Over the last few months, we’ve introduced you to four of the six components that contribute to a successful investment plan. Last month, we talked about retirement planning. Today, we’ll discuss component number five, tax planning.
The Financial Planning Standards Council of Canada defines tax planning as follow:
Tax planning focuses on the client’s current and future tax obligations and strategies employed to minimize or defer taxation on personal and/or business income. Tax planning strategies are designed to help strengthen the client’s financial position in current and future tax periods and better enable him to meet his personal goals, needs and priorities.
But isn’t tax planning just for the wealthy? It depends on how you define wealthy. Consider yourself for a moment. Are you saving for retirement? In all likelihood if you’re reading this you are, and according to the 2015 Statistics Canada Census so are 65.2% of Canadians. Those retirement savings are going into RRSPs and TFSAs. RRSPs allow you to save money on taxes during your working years by allowing you to set up a retirement fund (that you get a tax deduction for funding) that will provide you with income while you’re in your retirement years. For many Canadians, they will take that money out (which is taxable) at a lower rate of tax than they were paying when they were working, providing them with a permanent savings in tax. The TFSA or Tax Free Savings Account was created in 2009 and allows investors to deposit money every year to be invested, with all future growth and withdrawals from the account to be received tax free. If you’ve never contributed to your TFSA, you can deposit $57,500 today and then $5,500 a year going forward (subject to changes relating to government, inflation, or other). To make a long story short, 65.2% of Canadians are tax planning.
RRSPs and TFSAs are obvious tax planning tools for Canadians; however, are there others? How can you find out about opportunities that you may be missing out on?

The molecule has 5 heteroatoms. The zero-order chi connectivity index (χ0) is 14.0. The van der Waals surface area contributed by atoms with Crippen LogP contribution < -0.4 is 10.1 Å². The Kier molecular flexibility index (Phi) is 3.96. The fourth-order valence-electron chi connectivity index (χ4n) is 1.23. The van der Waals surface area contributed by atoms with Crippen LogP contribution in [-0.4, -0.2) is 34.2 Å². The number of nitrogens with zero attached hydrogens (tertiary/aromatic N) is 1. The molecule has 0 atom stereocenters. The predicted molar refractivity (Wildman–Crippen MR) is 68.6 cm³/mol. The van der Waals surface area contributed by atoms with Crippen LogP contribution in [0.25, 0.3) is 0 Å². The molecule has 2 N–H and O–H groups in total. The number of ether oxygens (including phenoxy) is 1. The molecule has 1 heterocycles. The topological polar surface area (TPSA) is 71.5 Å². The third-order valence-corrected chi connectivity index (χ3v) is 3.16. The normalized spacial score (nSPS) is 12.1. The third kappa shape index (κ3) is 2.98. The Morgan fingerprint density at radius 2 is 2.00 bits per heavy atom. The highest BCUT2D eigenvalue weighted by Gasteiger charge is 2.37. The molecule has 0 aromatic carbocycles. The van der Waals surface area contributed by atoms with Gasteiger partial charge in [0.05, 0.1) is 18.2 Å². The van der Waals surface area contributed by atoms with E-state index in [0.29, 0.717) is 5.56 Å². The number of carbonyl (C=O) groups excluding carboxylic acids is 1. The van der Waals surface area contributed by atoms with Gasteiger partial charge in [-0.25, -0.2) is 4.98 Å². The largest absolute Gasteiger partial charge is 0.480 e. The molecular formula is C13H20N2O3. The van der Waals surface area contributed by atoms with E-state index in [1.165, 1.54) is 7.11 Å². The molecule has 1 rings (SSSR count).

A good place to start is with your financial advisor. Although a professionally trained tax accountant or lawyer offers you the best advice on the various rules, credits, inclusions, deductions, and changes to the Income Tax Act, financial advisors such as Gary and Lexy Koss can help you develop an investment strategy that can find tax planning opportunities that are appropriate for you and your specific needs.
As an example, they might see planning opportunities in designing your investment portfolio in a more tax efficient manner. They might also look at your registered accounts (i.e. RRSPs/TFSAs), and recommend where contributions should be maximized in a given year. They could help you design a plan for withdrawing (deregistering) money from your RRSPs that could minimize the taxes you pay over time. There may also be opportunities to lower your tax burden by finding future tax liabilities now (ex. the deemed sale of vacation property on death) and implementing strategies to address them. These are just a few of many possible examples.
Why do you need an investment plan to tax plan? An investment plan is a personalized document that is unique to you. It shows you your assets and liabilities while also looking at your current and future income and expenses. It also considers future goals and wishes, for yourself, your children or grandchildren, your business if you’re a business owner, and perhaps any institutions that are important to you (i.e. charity or church). With a little up front planning, addressing your current and future wishes, including those wishes that will take place upon your death, could save you a significant amount of money in taxes. From this foundation, simple tax planning opportunities can be addressed immediately and more advanced or complex issues can be worked toward with the professionals at LGK Wealth Management, with more experienced tax professionals being consulted when needed.
Ultimately, our goal is to help you achieve your investment objectives. Our belief is that one of the most important ways that those objectives are best achieved is by keeping as much of your money as possible from being paid in taxes. Next month, our investment planning article will address the final topic, one that typically has a pretty important tax element as well, Estate Planning.
1 65% of Canadians are saving for retirement, census shows. CBC News, posted September 13, 2017. (http://www.cbc.ca/news/business/census-canadian-saving-1.4287219)
In the meantime, should you have any questions about today’s topic or previous ones, we urge you to call us at 780 426 2400 or e-mail us at email@example.com.
Gary M. Koss
Senior Mutual Fund Advisor
Manulife Securities Investment Services Inc.